expense. There, that's all. I repeat I dare say I have committed
many a grievous sin in my day; but I cannot help always looking
back upon this as the worst action I have ever perpetrated."

"H'm! and instead of a bad action, your excellency has detailed
one of your noblest deeds," said Ferdishenko. "Ferdishenko is

"Dear me, general," said Nastasia Philipovna, absently, "I really
never imagined you had such a good heart."

The general laughed with great satisfaction, and applied himself
once more to the champagne.

It was now Totski's turn, and his story was awaited with great
curiosity--while all eyes turned on Nastasia Philipovna, as
though anticipating that his revelation must be connected somehow
with her. Nastasia, during the whole of his story, pulled at the
lace trimming of her sleeve, and never once glanced at the
speaker. Totski was a handsome man, rather stout, with a very
polite and dignified manner. He was always well dressed, and his
linen was exquisite. He had plump white hands, and wore a
magnificent diamond ring on one finger.

"What simplifies the duty before me considerably, in my opinion,"
he began, "is that I am bound to recall and relate the very worst
action of my life. In such circumstances there can, of course, be
no doubt. One's conscience very soon informs one what is the
proper narrative to tell. I admit, that among the many silly and
thoughtless actions of my life, the memory of one comes
prominently forward and reminds me that it lay long like a stone
on my heart. Some twenty years since, I paid a visit to Platon
Ordintzeff at his country-house. He had just been elected marshal
of the nobility, and had come there with his young wife for the
winter holidays. Anfisa Alexeyevna's birthday came off just then,
too, and there were two balls arranged. At that time Dumas-fils'
beautiful work, La Dame aux Camelias--a novel which I consider
imperishable--had just come into fashion. In the provinces all the
ladies were in raptures over it, those who had read it, at least.
Camellias were all the fashion. Everyone inquired for them,
everybody wanted them; and a grand lot of camellias are to be got
in a country town--as you all know--and two balls to provide for!

"Poor Peter Volhofskoi was desperately in love with Anfisa
Alexeyevna. I don't know whether there was anything--I mean I
don't know whether he could possibly have indulged in any hope.
The poor fellow was beside himself to get her a bouquet of
camellias. Countess Sotski and Sophia Bespalova, as everyone
knew, were coming with white camellia bouquets. Anfisa wished for
red ones, for effect. Well, her husband Platon was driven
desperate to find some. And the day before the ball, Anfisa's
rival snapped up the only red camellias to be had in the place,
from under Platon's nose, and Platon--wretched man--was done for.
Now if Peter had only been able to step in at this moment with a
red bouquet, his little hopes might have made gigantic strides. A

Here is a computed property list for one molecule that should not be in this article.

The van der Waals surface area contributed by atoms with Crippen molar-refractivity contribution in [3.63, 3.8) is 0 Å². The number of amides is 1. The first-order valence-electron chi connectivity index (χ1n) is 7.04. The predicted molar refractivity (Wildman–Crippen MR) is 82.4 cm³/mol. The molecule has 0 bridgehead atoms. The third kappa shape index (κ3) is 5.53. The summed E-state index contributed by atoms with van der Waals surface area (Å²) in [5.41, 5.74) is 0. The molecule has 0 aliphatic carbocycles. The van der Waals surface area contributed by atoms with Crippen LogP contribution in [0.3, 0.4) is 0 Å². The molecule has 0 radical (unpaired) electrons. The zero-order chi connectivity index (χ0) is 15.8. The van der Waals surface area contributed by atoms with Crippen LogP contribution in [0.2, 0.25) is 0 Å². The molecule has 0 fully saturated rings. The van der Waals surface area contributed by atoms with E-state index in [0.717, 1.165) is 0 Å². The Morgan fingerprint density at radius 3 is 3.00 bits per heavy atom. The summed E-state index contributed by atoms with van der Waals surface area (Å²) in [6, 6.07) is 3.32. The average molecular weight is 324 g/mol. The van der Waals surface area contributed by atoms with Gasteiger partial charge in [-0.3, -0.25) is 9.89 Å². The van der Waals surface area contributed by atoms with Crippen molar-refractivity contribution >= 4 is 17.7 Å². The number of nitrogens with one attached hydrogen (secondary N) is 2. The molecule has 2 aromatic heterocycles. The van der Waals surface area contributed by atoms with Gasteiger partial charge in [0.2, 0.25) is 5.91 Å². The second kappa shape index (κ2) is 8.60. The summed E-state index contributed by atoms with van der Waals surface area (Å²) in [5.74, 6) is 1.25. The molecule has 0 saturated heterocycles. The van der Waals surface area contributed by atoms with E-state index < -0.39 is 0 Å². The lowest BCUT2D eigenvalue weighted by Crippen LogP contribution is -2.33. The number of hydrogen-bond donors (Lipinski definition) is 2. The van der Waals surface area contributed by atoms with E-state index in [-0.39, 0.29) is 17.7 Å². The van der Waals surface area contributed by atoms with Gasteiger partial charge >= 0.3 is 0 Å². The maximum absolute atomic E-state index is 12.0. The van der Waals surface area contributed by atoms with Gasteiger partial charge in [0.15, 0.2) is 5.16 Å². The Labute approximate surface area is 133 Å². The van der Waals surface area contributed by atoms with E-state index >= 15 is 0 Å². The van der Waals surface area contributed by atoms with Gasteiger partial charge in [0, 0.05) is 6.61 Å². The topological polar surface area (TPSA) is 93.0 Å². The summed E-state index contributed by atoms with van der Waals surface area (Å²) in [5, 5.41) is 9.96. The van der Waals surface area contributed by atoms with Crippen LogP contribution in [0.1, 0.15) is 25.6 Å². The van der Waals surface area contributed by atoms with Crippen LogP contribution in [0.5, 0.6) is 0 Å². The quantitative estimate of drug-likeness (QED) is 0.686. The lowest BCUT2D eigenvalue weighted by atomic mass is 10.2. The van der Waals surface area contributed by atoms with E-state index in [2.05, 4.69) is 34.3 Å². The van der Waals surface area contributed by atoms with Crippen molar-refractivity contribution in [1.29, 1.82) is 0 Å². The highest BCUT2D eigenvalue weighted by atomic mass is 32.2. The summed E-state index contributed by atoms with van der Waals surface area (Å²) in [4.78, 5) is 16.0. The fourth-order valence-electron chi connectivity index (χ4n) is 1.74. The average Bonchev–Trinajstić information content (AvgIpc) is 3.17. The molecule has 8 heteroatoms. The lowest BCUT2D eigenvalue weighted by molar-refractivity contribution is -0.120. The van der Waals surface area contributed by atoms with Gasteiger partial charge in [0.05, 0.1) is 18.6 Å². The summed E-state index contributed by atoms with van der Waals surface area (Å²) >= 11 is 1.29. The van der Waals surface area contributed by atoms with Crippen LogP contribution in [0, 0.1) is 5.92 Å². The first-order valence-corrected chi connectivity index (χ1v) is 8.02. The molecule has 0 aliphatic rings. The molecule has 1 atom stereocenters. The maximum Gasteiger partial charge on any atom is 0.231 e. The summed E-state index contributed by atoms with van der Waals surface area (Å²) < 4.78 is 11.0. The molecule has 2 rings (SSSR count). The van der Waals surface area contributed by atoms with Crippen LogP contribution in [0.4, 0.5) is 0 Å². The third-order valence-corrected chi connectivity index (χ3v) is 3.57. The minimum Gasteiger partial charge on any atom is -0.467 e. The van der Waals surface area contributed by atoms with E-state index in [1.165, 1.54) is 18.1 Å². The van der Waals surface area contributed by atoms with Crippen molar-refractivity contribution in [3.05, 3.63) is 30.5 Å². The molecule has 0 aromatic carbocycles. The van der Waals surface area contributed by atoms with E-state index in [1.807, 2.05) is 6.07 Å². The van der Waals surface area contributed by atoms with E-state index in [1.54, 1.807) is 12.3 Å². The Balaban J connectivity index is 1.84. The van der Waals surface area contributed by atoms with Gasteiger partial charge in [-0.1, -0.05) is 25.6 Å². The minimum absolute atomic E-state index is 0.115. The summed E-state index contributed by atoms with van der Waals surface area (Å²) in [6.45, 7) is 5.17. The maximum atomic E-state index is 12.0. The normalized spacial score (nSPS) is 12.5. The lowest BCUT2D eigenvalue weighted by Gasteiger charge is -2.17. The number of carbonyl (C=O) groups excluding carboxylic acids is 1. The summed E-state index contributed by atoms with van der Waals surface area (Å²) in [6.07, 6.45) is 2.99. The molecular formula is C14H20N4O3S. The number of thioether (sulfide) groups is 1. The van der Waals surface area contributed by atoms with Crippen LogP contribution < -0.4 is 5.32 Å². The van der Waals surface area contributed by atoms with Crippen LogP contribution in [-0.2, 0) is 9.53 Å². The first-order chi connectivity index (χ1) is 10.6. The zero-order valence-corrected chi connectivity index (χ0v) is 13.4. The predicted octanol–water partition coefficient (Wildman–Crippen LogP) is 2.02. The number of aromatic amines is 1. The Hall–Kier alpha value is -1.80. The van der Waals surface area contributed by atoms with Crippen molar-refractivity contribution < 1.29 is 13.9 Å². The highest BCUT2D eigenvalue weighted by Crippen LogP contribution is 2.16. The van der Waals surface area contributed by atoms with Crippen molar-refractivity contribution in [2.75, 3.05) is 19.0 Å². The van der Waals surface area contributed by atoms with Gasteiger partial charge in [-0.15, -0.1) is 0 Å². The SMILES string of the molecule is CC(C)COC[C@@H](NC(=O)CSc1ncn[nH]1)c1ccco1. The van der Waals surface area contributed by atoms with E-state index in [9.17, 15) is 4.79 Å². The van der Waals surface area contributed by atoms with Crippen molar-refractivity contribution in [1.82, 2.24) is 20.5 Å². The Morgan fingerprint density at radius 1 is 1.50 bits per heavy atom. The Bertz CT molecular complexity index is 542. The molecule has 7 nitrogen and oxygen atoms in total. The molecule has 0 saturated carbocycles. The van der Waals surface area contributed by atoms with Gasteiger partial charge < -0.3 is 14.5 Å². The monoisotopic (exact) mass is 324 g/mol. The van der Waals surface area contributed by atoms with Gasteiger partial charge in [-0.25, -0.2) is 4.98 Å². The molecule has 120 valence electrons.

woman's gratitude under such circumstances would have been
boundless--but it was practically an impossibility.

"The night before the ball I met Peter, looking radiant. 'What is
it?' I ask. 'I've found them, Eureka!" 'No! where, where?' 'At
Ekshaisk (a little town fifteen miles off) there's a rich old
merchant, who keeps a lot of canaries, has no children, and he
and his wife are devoted to flowers. He's got some camellias.'
'And what if he won't let you have them?' 'I'll go on my knees
and implore till I get them. I won't go away.' 'When shall you
start?' 'Tomorrow morning at five o'clock.' 'Go on,' I said,
'and good luck to you.'

"I was glad for the poor fellow, and went home. But an idea got
hold of me somehow. I don't know how. It was nearly two in the
morning. I rang the bell and ordered the coachman to be waked up
and sent to me. He came. I gave him a tip of fifteen roubles, and
told him to get the carriage ready at once. In half an hour it
was at the door. I got in and off we went.

"By five I drew up at the Ekshaisky inn. I waited there till
dawn, and soon after six I was off, and at the old merchant

"'Camellias!' I said, 'father, save me, save me, let me have some
camellias!' He was a tall, grey old man--a terrible-looking old
gentleman. 'Not a bit of it,' he says. 'I won't.' Down I went on
my knees. 'Don't say so, don't--think what you're doing!' I
cried; 'it's a matter of life and death!' 'If that's the case,
take them,' says he. So up I get, and cut such a bouquet of red
camellias! He had a whole greenhouse full of them--lovely ones.
The old fellow sighs. I pull out a hundred roubles. 'No, no!'
says he, 'don't insult me that way.' 'Oh, if that's the case,
give it to the village hospital,' I say. 'Ah,' he says, 'that's
quite a different matter; that's good of you and generous. I'll
pay it in there for you with pleasure.' I liked that old fellow,
Russian to the core, de la vraie souche. I went home in raptures,
but took another road in order to avoid Peter. Immediately on
arriving I sent up the bouquet for Anfisa to see when she awoke.

"You may imagine her ecstasy, her gratitude. The wretched Platon,
who had almost died since yesterday of the reproaches showered
upon him, wept on my shoulder. Of course poor Peter had no chance
after this.

"I thought he would cut my throat at first, and went about armed
ready to meet him. But he took it differently; he fainted, and
had brain fever and convulsions. A month after, when he had
hardly recovered, he went off to the Crimea, and there he was